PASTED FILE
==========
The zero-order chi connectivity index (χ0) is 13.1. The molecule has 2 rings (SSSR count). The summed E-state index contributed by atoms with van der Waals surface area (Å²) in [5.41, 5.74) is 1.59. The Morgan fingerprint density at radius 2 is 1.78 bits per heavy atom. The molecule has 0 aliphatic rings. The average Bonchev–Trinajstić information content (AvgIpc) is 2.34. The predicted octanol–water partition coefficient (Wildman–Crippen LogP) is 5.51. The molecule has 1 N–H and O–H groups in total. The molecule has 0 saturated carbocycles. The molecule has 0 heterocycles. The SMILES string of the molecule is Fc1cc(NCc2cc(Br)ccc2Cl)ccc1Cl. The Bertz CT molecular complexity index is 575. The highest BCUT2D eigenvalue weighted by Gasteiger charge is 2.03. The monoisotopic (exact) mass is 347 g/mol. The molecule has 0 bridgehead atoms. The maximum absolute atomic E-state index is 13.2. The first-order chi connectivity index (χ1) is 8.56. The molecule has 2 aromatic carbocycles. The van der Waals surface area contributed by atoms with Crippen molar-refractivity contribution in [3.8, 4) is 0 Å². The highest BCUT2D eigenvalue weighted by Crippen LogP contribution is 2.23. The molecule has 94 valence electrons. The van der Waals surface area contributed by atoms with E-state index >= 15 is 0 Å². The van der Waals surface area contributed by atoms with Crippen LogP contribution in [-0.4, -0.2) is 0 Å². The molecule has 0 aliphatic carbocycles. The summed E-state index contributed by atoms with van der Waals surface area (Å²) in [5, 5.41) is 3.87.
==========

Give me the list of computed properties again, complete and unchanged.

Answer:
The zero-order chi connectivity index (χ0) is 13.1. The molecule has 2 rings (SSSR count). The summed E-state index contributed by atoms with van der Waals surface area (Å²) in [5.41, 5.74) is 1.59. The Morgan fingerprint density at radius 2 is 1.78 bits per heavy atom. The molecule has 0 aliphatic rings. The average Bonchev–Trinajstić information content (AvgIpc) is 2.34. The predicted octanol–water partition coefficient (Wildman–Crippen LogP) is 5.51. The molecule has 1 N–H and O–H groups in total. The molecule has 0 saturated carbocycles. The molecule has 0 heterocycles. The SMILES string of the molecule is Fc1cc(NCc2cc(Br)ccc2Cl)ccc1Cl. The Bertz CT molecular complexity index is 575. The highest BCUT2D eigenvalue weighted by Gasteiger charge is 2.03. The monoisotopic (exact) mass is 347 g/mol. The molecule has 0 bridgehead atoms. The maximum absolute atomic E-state index is 13.2. The first-order chi connectivity index (χ1) is 8.56. The molecule has 2 aromatic carbocycles. The van der Waals surface area contributed by atoms with Crippen molar-refractivity contribution in [3.8, 4) is 0 Å². The highest BCUT2D eigenvalue weighted by Crippen LogP contribution is 2.23. The molecule has 94 valence electrons. The van der Waals surface area contributed by atoms with E-state index >= 15 is 0 Å². The van der Waals surface area contributed by atoms with Crippen LogP contribution in [-0.4, -0.2) is 0 Å². The molecule has 0 aliphatic carbocycles. The summed E-state index contributed by atoms with van der Waals surface area (Å²) in [5, 5.41) is 3.87.